From the beginning of industrialization, when the number of potential employees began exceeding their potential employment opportunities, theories regarding the proper wage that employees should earn have been discussed. Some speak to the supply side of the economy, while others focus on the buying power of employees in the market. Others consider wages as a separate concept from production entirely.
Purchasing Power Theory
The purchasing power theory focuses on the buying power of employees and their effect on the overall economic environment. It maintains that paying higher wages increases employee investment in the overall market, thereby creating more employment options elsewhere in society. It also focuses on the consumption power of employees and their ability to manipulate the demand for products if they have the individual buying power to increase their consumption.
Subsistence theory focuses on the basic needs of employees and states that an individual must make enough income to support her basic needs and the needs of her family, says the Scarlett website. Under this theory an individual who does not make enough to support his basic needs will seek employment elsewhere or be unable and unwilling to continue in his current employment. This theory focuses on the supply side of labor while neglecting the employee’s desire to earn more than his basic needs.
The general theory of wages states that a decrease to the overall wages of all employees allows employers to hire more employees, thereby creating employment opportunities. This theory ignores the motivational benefits of higher wages and the potential buying power of individuals in nonessential markets. An employee who earns too little is unlikely to spend the money she does not have to purchase luxury items and items of convenience, decreasing corporate motivation to delve into these economic areas. So the focus will be on creating products to meet customer’s basic needs.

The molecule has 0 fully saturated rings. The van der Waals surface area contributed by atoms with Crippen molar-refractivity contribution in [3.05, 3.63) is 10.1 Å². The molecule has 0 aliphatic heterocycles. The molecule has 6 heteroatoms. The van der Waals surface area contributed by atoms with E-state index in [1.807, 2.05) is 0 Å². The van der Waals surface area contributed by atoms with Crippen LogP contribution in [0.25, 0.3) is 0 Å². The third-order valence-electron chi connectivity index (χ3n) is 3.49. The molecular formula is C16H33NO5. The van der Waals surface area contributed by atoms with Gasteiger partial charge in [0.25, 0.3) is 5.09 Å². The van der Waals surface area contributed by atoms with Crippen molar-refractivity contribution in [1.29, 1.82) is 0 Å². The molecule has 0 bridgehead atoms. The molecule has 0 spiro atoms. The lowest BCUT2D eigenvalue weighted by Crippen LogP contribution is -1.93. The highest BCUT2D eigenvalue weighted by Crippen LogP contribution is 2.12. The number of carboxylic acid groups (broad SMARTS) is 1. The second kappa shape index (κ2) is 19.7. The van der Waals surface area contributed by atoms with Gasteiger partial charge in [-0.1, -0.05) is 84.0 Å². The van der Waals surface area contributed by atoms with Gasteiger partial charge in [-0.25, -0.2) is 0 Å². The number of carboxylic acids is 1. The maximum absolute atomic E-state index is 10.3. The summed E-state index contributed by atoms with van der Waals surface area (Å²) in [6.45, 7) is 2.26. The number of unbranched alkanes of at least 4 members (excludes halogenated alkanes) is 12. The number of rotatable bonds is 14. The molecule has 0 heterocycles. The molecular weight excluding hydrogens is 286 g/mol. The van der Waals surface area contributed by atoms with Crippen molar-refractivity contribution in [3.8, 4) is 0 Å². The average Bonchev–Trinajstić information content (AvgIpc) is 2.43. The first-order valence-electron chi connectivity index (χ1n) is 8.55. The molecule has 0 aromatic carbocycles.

Surplus Value Theory
Surplus value theory identifies a gap between the production of employees to their wages earned. The theory states that individual employees tend to not earn wages equal to the value of their performed work. This difference is often referred to as the rate of exploitation and indicative of a system that rewards employers for the mistreatment of their employees, says the Scribd website.
The Bargaining Theory
The bargaining theory states that the wages paid are equivalent to the bargaining ability of the employees. This theory sets a competitive bargaining environment in companies and suggests that an employee should seek to increase his effective bargaining potential to earn higher wages. This theory became the foundation for collective bargaining systems.
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